Tesla Lost Nearly $2 Billion in 2017
When news broke that Tesla had only built about 2,400 Model 3s in the fourth quarter of 2017, it wasn’t much of a surprise. Yes, CEO Elon Musk had previously said that by December, Tesla would be building 20,000 Model 3s per month, but Musk also has a history of making overly optimistic predictions. Plus, as we learned at the end of Q3, Model 3 production was being held up by “manufacturing bottleneck issues.” The bigger question was how badly these production delays would impact the company’s finances. Today, we learned the answer to that question, and it sounds pretty bad.
Tesla released its Q4 earnings today, and while revenue totaled $3.29 billion, a year-over-year increase of slightly more than $1 billion, quarterly losses totaled $675.4 million. Because the California-base automaker has invested so much money in building factories, expanding production capabilities, and developing new vehicles, it usually posts a loss each quarter, but Q4’s loss was the largest in company history. Tesla also posted a $1.96 billion loss for the year.
Interestingly, as Forbes points out, Tesla significantly increased profits from its sale of zero-emission vehicle credits to other automakers. In the last quarter of 2016, it sold $20 million in ZEV credits, but a year later, fourth quarter credit sales had increased to $179 million. Customer deposits also increased from $663 million to $858 million.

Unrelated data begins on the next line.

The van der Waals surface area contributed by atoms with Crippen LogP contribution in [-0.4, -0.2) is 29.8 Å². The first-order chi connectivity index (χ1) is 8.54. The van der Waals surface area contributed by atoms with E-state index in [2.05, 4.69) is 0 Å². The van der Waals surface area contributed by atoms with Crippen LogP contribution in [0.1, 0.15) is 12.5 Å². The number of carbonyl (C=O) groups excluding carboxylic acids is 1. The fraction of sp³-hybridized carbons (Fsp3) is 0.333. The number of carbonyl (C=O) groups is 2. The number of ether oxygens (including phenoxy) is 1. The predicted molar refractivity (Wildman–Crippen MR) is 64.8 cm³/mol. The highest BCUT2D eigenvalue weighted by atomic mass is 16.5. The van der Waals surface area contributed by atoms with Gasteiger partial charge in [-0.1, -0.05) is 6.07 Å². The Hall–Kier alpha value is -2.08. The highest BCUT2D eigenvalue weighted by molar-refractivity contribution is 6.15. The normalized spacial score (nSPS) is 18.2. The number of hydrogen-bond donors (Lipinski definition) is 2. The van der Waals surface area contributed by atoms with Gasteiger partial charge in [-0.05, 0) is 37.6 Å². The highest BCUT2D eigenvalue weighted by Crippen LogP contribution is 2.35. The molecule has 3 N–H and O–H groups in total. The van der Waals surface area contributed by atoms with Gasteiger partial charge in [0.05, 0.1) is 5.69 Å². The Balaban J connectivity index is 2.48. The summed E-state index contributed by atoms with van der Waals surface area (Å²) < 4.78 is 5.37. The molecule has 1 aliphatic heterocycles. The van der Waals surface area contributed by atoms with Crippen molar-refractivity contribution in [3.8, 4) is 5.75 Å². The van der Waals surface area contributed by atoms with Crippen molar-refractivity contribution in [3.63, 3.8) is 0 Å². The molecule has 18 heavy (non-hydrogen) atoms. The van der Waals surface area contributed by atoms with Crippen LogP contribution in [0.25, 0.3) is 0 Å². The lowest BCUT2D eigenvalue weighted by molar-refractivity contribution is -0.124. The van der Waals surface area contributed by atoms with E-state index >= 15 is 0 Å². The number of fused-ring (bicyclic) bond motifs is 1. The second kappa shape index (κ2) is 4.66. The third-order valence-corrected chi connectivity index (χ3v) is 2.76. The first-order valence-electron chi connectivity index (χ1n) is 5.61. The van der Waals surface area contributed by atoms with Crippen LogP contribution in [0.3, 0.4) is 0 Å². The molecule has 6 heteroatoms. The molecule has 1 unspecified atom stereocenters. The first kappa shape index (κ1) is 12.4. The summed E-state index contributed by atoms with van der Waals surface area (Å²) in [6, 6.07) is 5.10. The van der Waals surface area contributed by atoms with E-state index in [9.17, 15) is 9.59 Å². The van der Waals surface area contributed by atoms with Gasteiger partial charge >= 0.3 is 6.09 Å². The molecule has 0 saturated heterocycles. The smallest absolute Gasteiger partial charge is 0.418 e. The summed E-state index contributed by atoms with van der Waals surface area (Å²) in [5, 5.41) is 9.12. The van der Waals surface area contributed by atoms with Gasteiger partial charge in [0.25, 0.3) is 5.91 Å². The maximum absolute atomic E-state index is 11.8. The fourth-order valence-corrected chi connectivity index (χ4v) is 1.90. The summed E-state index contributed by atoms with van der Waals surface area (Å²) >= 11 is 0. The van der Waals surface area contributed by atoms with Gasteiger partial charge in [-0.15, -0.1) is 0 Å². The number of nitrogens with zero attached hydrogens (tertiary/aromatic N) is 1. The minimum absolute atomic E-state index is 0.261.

In a letter to investors, Tesla acknowledged “the slower than planned production ramp of Model 3,” offering new weekly production targets of 2,500 Model 3s by the end of Q1 2018 and 5,000 by the end of Q2. The same letter also cautioned that “while these are the levels we are focused on hitting and we have plans in place to achieve them, our prior experience on the Model 3 ramp has demonstrated the difficulty of accurately forecasting specific production rates at specific points in time.” Tesla then went on to say that once it hits that 5,000-per-week goal, it plans to expand again, increasing weekly Model 3 production capacity to 10,000.
Forbes also reports that Tesla told investors, “2018 will be a transformative year for Tesla, with a high level of operational scaling. As we ramp production of both Model 3 and our energy products while keeping tight control of operating expenses, our quarterly operating income should turn sustainably positive at some point in 2018.”
Tesla’s predictions for 2018 sound optimistic, but it’s still not entirely clear what has caused the Model 3 production delays or how Tesla plans to fix them. The letter to investors promised the company was “taking many actions to systematically address bottlenecks and add capacity in places like the battery module line where we have experienced constraints,” but it didn’t go into detail about the “bottlenecks” themselves. And until Model 3 production actually increases to meet predictions, it’s hard to be as optimistic about 2018 as Tesla is.